3. Financial Management

Savings guidelines are being introduced in order to measure procurement success transparently. These guidelines enable the calculation of financial procurement performance one year in advance. However, it is necessary to coordinate this calculation, which means that more departments, i.e. controlling, finance and procurement departments, need to cooperate in preparing and performing the calculation.

A commonly agreed savings guideline prevents differences in the measurement and representation of procurement services. This increases the acceptance and appreciation of procurement within a company. A savings guideline is an absolute requirement for performance measurement in relation to the objectives set in the strategy.

 

4. Change Management

Due to market changes, the management process also undergoes changes. This calls for the procurement department to adapt to such new requirements by changing basic conditions, processes and goals. This assumes taking internal customer requirements into consideration. New approaches should be developed and agreed upon together with the internal customer, so that these approaches are then actually adapted and lived. If solutions were imposed, the internal customer would feel “hindered”, and assume a defensive approach. Early integration and communication are here the alpha and omega, and thus essential for success.

 

5. Organizational Quality

The procurement department is a learning organization, which means that it adapts its organization to its internal customers. This up-to-date approach leads to improvements regarding work instructions and organizational guidelines.

Here, procurement should be considered as the "driver seat" and again contribute to suggestions, as well as support suppliers to enhance innovation management. Suppliers can be disseminators of innovative ideas and solutions.

 

6. Human Resource Management

The procurement staff is an important force within the company, and therefore needs to be provided with comprehensive and specific training which will develop their qualifications. Such training will enhance the performance-oriented component, efficacy, and efficiency of the staff. In order to develop the most appropriate training and continue to play the role of active “Movers and Shakers”, the procurement staff is regularly monitored and evaluated.

ConMoto has developed one such specific training program, i.e. “QAMPUS”, which includes “Basic”, “Professional” and “Excellence” modules. These modules help employees meet their challenges and needs. Valuable theoretical approaches are underpinned here, with many practical examples and application exercises, and upon request developed in cross-functional teams and deepened together. This fosters cross-departmental communication and understanding of the respective roles within the company.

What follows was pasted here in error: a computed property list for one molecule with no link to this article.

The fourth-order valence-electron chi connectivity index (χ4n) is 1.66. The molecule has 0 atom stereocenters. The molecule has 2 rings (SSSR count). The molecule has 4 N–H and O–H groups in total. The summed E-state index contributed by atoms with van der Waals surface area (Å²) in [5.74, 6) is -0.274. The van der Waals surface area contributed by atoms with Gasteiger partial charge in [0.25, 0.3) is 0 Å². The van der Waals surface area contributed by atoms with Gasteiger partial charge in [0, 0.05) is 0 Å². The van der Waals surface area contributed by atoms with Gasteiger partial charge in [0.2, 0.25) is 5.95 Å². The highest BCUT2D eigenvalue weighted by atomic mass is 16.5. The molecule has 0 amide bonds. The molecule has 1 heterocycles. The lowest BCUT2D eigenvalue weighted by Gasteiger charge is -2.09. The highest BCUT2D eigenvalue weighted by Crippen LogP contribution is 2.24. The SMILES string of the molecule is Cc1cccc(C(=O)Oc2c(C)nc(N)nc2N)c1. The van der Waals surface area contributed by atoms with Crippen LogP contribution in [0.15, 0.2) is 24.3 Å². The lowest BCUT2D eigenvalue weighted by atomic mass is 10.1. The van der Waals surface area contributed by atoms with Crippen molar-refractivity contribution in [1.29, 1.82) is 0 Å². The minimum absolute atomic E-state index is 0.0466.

7. Quality Performance

The procurement department monitors the quality performance through a quality assurance system, and implements the received data into its sourcing decisions. If any problems with suppliers occur, the procurement department will assist staff in quality assurance. Quality performance is also an important part of supplier management and can, in the worst case, generate very high unwanted costs (delays, complaints, product recalls, loss of reputation, etc.).

 

8. Supplier Management

The procurement department possesses relevant data regarding the suppliers which they receive through researching the market, i.e. the global procurement market, and reviewing competitiveness of its suppliers. The competitive environment of suppliers is used by procurement to attain competitive advantage.

But also shortening the delivery time, process improvements, quality improvements can be worked out together with the suppliers and lead to ensuring competitiveness. The development of new suppliers is part of the supplier management and is essential for a long-term cooperation.

 

9. Innovative Capacity

Product innovation and progress is also pursued by the procurement department. It conducts research in order to follow the developments on the supplier market. Such developments are then integrated into the company’s own production development process.

 

10. GRC Management (Corporate Governance, Risk Management, Compliance)

The procurement department is also part of the risk management system which tries to prevent any delivery failure. The staff aims at applying regulations which will prevent potential conflicts and risks. If a deviation occurs, it is recorded and corrected. GRC plays a major role with respect to the image both internally and externally, which again is important for the area of public relations.

 

11. Contract Management